A former employee of a union service corporation is suing the company alleging she was forced to sign a confidentiality agreement that barred her from talking to any outside media about the alleged scheme.
The union filed the lawsuit in federal court in Los Angeles on Wednesday, alleging the company used an anonymous whistleblower to send out emails saying they were making money by paying union workers $200,000 a year to take out loans to pay union dues.
The whistleblower said in one email that she was told by the company to sign the confidentiality agreement because she didn’t want her employer to be able to investigate her claims, according to the lawsuit.
The company has declined to comment.
It’s not known whether any of the claims in the lawsuit have been proven in court.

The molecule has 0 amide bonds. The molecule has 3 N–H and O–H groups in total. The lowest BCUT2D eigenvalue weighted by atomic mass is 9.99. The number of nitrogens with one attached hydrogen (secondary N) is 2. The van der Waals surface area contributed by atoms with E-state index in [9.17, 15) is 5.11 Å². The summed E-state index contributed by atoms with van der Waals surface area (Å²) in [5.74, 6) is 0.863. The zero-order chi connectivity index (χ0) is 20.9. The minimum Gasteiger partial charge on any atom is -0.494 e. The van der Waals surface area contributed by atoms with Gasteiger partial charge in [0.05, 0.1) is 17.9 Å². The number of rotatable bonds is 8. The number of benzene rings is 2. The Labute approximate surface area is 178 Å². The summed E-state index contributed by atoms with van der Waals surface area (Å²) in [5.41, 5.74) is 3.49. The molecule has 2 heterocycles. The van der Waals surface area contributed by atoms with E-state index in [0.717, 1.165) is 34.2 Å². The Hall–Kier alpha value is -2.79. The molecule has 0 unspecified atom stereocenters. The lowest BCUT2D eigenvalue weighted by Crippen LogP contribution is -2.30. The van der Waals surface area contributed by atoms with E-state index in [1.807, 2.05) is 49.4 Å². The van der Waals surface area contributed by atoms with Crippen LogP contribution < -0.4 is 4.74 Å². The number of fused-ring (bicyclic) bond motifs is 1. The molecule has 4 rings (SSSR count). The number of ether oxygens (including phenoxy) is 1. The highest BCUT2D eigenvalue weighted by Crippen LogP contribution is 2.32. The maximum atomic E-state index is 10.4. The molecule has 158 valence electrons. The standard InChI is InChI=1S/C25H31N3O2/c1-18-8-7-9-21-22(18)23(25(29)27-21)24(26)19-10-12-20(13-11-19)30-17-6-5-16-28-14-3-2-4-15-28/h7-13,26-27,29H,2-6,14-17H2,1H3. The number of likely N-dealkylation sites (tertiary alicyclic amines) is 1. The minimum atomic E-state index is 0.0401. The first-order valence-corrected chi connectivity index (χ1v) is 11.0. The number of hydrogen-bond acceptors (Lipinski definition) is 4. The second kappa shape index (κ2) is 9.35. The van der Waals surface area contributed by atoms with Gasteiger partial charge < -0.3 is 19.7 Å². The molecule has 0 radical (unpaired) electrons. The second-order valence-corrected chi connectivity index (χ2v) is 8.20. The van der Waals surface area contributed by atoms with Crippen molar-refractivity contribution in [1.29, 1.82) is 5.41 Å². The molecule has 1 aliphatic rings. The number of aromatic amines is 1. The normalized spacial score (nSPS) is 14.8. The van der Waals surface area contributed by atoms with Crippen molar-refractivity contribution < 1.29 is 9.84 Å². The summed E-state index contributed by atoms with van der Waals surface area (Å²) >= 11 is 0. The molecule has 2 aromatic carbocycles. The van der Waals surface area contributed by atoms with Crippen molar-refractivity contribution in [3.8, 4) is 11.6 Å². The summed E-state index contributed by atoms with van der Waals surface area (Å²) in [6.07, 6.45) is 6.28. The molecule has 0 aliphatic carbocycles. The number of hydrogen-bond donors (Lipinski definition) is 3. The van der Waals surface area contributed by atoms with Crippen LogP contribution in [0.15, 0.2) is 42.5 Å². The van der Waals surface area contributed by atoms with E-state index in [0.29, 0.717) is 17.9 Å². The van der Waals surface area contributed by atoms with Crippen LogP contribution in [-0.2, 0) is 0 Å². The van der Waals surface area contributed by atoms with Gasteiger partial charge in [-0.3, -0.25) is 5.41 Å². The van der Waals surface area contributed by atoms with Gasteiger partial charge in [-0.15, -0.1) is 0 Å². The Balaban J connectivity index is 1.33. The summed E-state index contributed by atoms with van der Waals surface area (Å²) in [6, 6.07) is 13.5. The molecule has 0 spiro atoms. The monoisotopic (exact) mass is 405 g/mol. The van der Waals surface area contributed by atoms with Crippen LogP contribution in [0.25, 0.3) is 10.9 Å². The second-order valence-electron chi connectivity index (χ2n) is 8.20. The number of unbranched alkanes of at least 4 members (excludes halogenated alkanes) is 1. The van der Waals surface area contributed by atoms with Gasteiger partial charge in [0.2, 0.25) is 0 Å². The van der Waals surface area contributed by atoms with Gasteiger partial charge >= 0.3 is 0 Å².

The lawsuit says that in 2011, the whistleblower was told that a former company employee had made a false allegation that she had been paid $200 in the past.
The employee had been fired.
A spokesperson for the company declined to discuss the matter.
Union employees were paid the same as other employees, but the whistleblower claims that because she worked a two-hour shift and was paid $1,000 less per hour than other workers, she was paid less than $200 per week.
She also alleged that she received no pay during the year she was hired, and that she never got a pay check for the first six months of her employment.
The company never made a payment to her during the first three months of the year, she said.
The suit seeks damages for her medical bills, lost wages, punitive damages, emotional distress, and punitive damages for breach of fiduciary duty.
The union also is seeking damages for defamation.
The case is part of a larger lawsuit against the company filed by a former employee.
That case is also pending.